CPR is one of the high-aerosol-generating processes and therefore guidelines needed modification after the COVID-19 pandemic.[4] CPR should be started after proper donning of personal protective equipment (PPE) irrespective of the setting, prehospital or in-hospital. The recommended PPE includes double pair of gloves, N95 respirator, fluid-resistant gown, and a face shield.[4] In out-of-hospital cardiac arrests where COVID-19 status is unknown, the patient's face and nose should be covered with a cloth and hands-only CPR should be given after donning proper PPE.[4] Defibrillation may take precedence over chest compressions while the team is getting ready with PPE. After donning of PPE, hands-only CPR should be started leaving the oxygen mask on the face of the patient if he/she was already receiving oxygen therapy when cardiac arrest occurred. Among airway procedures, aerosol generation is highest during bag and mask ventilation followed by supraglottic devices and least by cuffed endotracheal intubation.[4] Intubation should ideally be done by an expert to avoid reattempts and the chest compressions should be briefly paused while attempting the airway. Intubation/plastic boxes as used by Ayyan et al. are also recommended wherever available.[2],[4] Video endoscope improves the first attempt success rate of intubation. The number of people in the resuscitation team should also be restricted to minimum essential. Cardiac arrest patients in prone position should first be rolled into supine position using log roll technique before CPR is started except when the patient has advanced airway placed already, in which case, the chest compression is started in a prone position.[4]

To conclude, continued research in safeguarding physicians from potential respiratory infection transmission during patient care, CPR, intubation is of paramount importance both in-patient and physician context. Also, the general belief that elective intubation is a high risk procedure for respiratory infection transmission needs to be revisited and rectified.



 
   References Top

1.
Breuninger K. WHO Warns New Covid Variants Could Emerge that are Fully Resistant to Vaccines as Pandemic Drags on. CNBC; 2021. Available from: https://www.cnbc.com/2021/12/29/who-warns-vaccine-resistant-covid-variants-could-emerge-amid-pandemic.html. [Last accessed on 2022 Feb 11].  Back to cited text no. 1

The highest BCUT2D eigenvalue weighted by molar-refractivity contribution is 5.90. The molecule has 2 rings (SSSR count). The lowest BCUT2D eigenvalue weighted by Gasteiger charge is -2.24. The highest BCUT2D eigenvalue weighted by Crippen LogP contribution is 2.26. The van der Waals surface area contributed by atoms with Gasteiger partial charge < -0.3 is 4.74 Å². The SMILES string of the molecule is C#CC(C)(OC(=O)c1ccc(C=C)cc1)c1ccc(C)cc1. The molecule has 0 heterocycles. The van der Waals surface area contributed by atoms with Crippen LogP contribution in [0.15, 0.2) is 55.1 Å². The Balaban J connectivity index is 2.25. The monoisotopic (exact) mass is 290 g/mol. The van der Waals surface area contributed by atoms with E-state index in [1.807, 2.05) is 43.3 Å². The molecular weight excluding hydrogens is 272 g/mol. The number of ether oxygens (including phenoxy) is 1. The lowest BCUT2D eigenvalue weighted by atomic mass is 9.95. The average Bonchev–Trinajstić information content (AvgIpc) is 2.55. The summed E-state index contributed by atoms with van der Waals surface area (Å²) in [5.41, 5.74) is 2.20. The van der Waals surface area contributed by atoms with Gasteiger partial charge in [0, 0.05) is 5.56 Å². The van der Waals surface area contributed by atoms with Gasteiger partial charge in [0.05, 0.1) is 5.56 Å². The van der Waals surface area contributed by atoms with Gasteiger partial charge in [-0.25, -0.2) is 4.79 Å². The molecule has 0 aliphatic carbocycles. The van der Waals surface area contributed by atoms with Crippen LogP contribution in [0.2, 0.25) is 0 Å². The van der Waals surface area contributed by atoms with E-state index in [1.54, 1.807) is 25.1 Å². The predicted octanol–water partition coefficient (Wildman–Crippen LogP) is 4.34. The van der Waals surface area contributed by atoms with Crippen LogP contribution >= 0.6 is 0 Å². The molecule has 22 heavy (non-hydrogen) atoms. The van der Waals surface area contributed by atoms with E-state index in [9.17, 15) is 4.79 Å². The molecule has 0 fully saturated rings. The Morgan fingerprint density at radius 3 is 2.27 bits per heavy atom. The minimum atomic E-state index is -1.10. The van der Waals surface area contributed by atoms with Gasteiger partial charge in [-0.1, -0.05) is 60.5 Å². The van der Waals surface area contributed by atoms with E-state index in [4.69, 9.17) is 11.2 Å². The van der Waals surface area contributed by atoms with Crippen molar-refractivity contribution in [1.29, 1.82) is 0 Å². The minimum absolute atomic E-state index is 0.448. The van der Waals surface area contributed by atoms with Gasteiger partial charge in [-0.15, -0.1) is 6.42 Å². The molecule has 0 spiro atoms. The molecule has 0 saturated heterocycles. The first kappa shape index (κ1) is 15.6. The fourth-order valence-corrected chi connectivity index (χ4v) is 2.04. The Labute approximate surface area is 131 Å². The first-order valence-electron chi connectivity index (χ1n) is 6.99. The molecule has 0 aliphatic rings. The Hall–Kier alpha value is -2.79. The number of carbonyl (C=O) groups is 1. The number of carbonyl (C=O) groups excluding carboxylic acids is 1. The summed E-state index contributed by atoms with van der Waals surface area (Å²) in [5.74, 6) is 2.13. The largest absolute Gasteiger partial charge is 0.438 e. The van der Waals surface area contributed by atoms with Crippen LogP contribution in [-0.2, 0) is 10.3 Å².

2.
Raju KN, Ayyan SM, Anandhi D, Jain N, Ganessane E. Effectiveness of “Resuscitation Cover All” in minimizing COVID-19 transmission to health-care workers during cardiopulmonary resuscitation. J Global Infect Dis 2022;14:3-9.  Back to cited text no. 2
  [Full text]  
3.
Kapoor I, Prabhakar H, Mahajan C. Cardiopulmonary resuscitation in COVID-19 patients – To do or not to? J Clin Anesth 2020;65:109879.  Back to cited text no. 3
    
4.
Jain K, Chauhan R, Bloria S, Sarna R. Compilation of the resuscitation guidelines for COVID-19 patients in resource-constrained developing nations. Ain Shams J Anesthesiol 2021;13:1-4.  Back to cited text no. 4
    
5.
Brown J, Gregson FK, Shrimpton A, Cook TM, Bzdek BR, Reid JP, et al. A quantitative evaluation of aerosol generation during tracheal intubation and extubation. Anaesthesia 2021;76:174-81.  Back to cited text no. 5
    
6.
Mao N, An CK, Guo LY, Wang M, Guo L, Guo SR, et al. Transmission risk of infectious droplets in physical spreading process at different times: A review. Build Environ 2020;185:107307.  Back to cited text no. 6
    
7.
Fennelly KP. Particle sizes of infectious aerosols: Implications for infection control. Lancet Respir Med 2020;8:914-24.  Back to cited text no. 7
    

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Correspondence Address:
Dr. Vivek Chauhan
Indira Gandhi Medical College, Shimla, Himachal Pradesh
India
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Source of Support: None, Conflict of Interest: None


DOI: 10.4103/jgid.jgid_37_22

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2008 Journal of Global Infectious Diseases | Published by Wolters Kluwer - Medknow
Online since 10th December, 2008